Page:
PHILADELPHIA -– Two veterinary researchers from the University of Pennsylvania have been awarded the 2008 Ziskind-Somerfeld Research Award given for the top science paper of the year.
The paper, “Decreases in Dietary Preference Produce Increased Emotionality and Risk for Dietary Relapse,” demonstrated that stress contributes to increased consumption of food high in fat and carbohydrates and could possibly increase the risk of obesity. The study, appearing originally in the Journal of Biological Psychiatry, compared the physiologic, behavioral, biochemical and molecular changes that occur after chronic exposure — and then withdrawal — from diets high in either fat or carbohydrates and examined how these alterations may contribute to continued patterns of unhealthy eating.
The research team used mice genetically engineered to be more sensitive to stress and provided them with high fat and high carbohydrate meals for an hour per day, allowing them to eat as much as they wanted. After four days, researchers began exposing the mice to chronic and variable stressors, mild and unpredictable in nature, like the stresses encountered by humans in everyday life.
Researchers Sarah L. Teegarden and Tracy L. Bale of Penn’s School of Veterinary Medicine then observed the behavioral, physiological and biochemical changes that occurred, revealing significant changes in arousal, anxiety-like behaviors and chemical and molecular responses to stress, including the expression of reward-related signaling molecules in response to withdrawal from the highly preferred high-fat diet. It is these biochemical changes that are believed to contribute to the drive for dietary relapse.
“Because stress appears to contribute to the desire and consumption of high-calorie foods, then an important step toward improved public health is finding and treating those people who are most susceptible to stress-induced eating,” said Tracy Bale, assistant professor of neuroscience in Penn Vet, said.
The team checked the mice for signs of stress by observing their behavior — often how anxious or vigilant they appeared — as well as the presence of stress hormones and molecular markers. The findings supported existing evidence that linked stress with overeating and weight gain and showed that individual differences in the response to stress may be an important factor in stress-induced overeating.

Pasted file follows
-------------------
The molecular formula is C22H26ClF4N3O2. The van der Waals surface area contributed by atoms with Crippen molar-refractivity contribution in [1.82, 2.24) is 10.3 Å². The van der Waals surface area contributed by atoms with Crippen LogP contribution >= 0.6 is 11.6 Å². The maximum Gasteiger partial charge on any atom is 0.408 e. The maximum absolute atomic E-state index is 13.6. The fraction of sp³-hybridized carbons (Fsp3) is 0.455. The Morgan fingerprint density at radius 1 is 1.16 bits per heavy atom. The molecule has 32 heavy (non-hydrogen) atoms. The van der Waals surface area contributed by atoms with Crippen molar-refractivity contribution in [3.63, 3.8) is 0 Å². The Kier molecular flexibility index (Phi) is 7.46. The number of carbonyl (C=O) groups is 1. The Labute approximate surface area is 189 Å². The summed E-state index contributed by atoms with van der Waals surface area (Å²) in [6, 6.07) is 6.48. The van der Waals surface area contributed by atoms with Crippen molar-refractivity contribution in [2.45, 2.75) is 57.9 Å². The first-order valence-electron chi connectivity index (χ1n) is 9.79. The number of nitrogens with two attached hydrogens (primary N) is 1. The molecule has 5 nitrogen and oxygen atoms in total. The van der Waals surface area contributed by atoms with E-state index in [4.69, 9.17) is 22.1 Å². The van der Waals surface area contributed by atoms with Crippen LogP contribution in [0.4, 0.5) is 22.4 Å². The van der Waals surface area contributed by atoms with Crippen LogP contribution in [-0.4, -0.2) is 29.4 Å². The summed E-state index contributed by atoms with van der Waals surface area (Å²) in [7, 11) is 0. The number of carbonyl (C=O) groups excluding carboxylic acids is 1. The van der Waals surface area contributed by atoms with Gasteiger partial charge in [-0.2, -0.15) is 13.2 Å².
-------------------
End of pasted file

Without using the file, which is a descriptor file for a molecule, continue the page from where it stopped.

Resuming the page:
“Our study now adds to a growing body of literature, suggesting not only that there are differences in dietary preferences during stress but that stress produced from dietary withdrawal does indeed drive behaviors to seek out and to consume more calories in the form of palatable foods,” said Teegarden, a Penn Vet doctoral candidate, said.
According to the American Obesity Association, more than 127 million American adults are overweight or obese, and the success rate for treating this behavior without drugs is only 5 percent. Despite the known consequences of obesity, behavioral noncompliance remains high, supporting the powerful rewarding properties of such foods.
“Evolutionary forces, it seems, are not very concerned with our weight, only our survival,” Bale said. “Evolution is not concerned with being overweight but with famine. Our bodies are wired to respond to highly caloric foods. Even at the molecular level, there are parts of the brain that respond to high-fat foods.”
On the basis of these studies, the team surmised that obesity may be a disease with some addiction-like properties. As such, consumption of preferred diets would lead to activation of brain reward pathways and a reduction in stress state. Therefore, dietary restriction, modeled here as a reduction in dietary preference, may produce increases in emotionality and stress state.
The study was supported by the University of Pennsylvania Diabetes Center, University of Pennsylvania Center for Molecular Studies in Digestive and Liver Disease and University Research Foundation.